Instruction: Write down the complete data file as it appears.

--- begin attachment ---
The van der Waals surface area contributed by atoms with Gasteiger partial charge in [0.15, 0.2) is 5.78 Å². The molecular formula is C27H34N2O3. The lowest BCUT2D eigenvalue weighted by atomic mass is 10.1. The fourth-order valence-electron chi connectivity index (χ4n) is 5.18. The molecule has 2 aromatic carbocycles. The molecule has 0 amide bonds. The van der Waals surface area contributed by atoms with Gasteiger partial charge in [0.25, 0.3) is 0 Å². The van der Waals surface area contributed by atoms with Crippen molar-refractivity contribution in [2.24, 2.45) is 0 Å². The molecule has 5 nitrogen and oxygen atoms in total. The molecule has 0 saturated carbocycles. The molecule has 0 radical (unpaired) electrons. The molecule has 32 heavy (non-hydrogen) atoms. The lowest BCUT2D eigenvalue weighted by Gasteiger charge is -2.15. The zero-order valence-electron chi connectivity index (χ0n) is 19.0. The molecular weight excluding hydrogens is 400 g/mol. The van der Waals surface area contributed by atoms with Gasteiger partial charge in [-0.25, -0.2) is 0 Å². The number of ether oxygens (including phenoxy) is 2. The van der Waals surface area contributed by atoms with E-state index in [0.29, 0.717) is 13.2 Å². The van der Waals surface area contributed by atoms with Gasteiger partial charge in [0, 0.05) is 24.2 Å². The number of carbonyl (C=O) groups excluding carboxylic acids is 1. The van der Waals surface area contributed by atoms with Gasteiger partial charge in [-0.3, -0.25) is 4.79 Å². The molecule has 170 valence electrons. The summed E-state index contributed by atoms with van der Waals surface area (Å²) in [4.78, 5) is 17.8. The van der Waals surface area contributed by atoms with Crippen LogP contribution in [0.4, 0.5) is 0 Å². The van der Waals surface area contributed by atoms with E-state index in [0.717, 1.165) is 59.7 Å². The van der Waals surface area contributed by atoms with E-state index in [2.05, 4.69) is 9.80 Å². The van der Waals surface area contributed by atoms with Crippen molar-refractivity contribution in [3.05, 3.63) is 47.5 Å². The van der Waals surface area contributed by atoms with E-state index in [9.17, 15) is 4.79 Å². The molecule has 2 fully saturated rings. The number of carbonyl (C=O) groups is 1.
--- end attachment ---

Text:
The van der Waals surface area contributed by atoms with Gasteiger partial charge in [0.15, 0.2) is 5.78 Å². The molecular formula is C27H34N2O3. The lowest BCUT2D eigenvalue weighted by atomic mass is 10.1. The fourth-order valence-electron chi connectivity index (χ4n) is 5.18. The molecule has 2 aromatic carbocycles. The molecule has 0 amide bonds. The van der Waals surface area contributed by atoms with Gasteiger partial charge in [0.25, 0.3) is 0 Å². The van der Waals surface area contributed by atoms with Crippen molar-refractivity contribution in [2.24, 2.45) is 0 Å². The molecule has 5 nitrogen and oxygen atoms in total. The molecule has 0 saturated carbocycles. The molecule has 0 radical (unpaired) electrons. The molecule has 32 heavy (non-hydrogen) atoms. The lowest BCUT2D eigenvalue weighted by Gasteiger charge is -2.15. The zero-order valence-electron chi connectivity index (χ0n) is 19.0. The molecular weight excluding hydrogens is 400 g/mol. The van der Waals surface area contributed by atoms with Gasteiger partial charge in [-0.25, -0.2) is 0 Å². The number of ether oxygens (including phenoxy) is 2. The van der Waals surface area contributed by atoms with E-state index in [0.29, 0.717) is 13.2 Å². The van der Waals surface area contributed by atoms with Gasteiger partial charge in [0, 0.05) is 24.2 Å². The number of carbonyl (C=O) groups excluding carboxylic acids is 1. The van der Waals surface area contributed by atoms with Gasteiger partial charge in [-0.3, -0.25) is 4.79 Å². The molecule has 170 valence electrons. The summed E-state index contributed by atoms with van der Waals surface area (Å²) in [4.78, 5) is 17.8. The van der Waals surface area contributed by atoms with Crippen LogP contribution in [0.4, 0.5) is 0 Å². The van der Waals surface area contributed by atoms with E-state index in [0.717, 1.165) is 59.7 Å². The van der Waals surface area contributed by atoms with E-state index in [2.05, 4.69) is 9.80 Å². The van der Waals surface area contributed by atoms with Crippen molar-refractivity contribution in [3.05, 3.63) is 47.5 Å². The van der Waals surface area contributed by atoms with E-state index in [9.17, 15) is 4.79 Å². The molecule has 2 fully saturated rings. The number of carbonyl (C=O) groups is 1.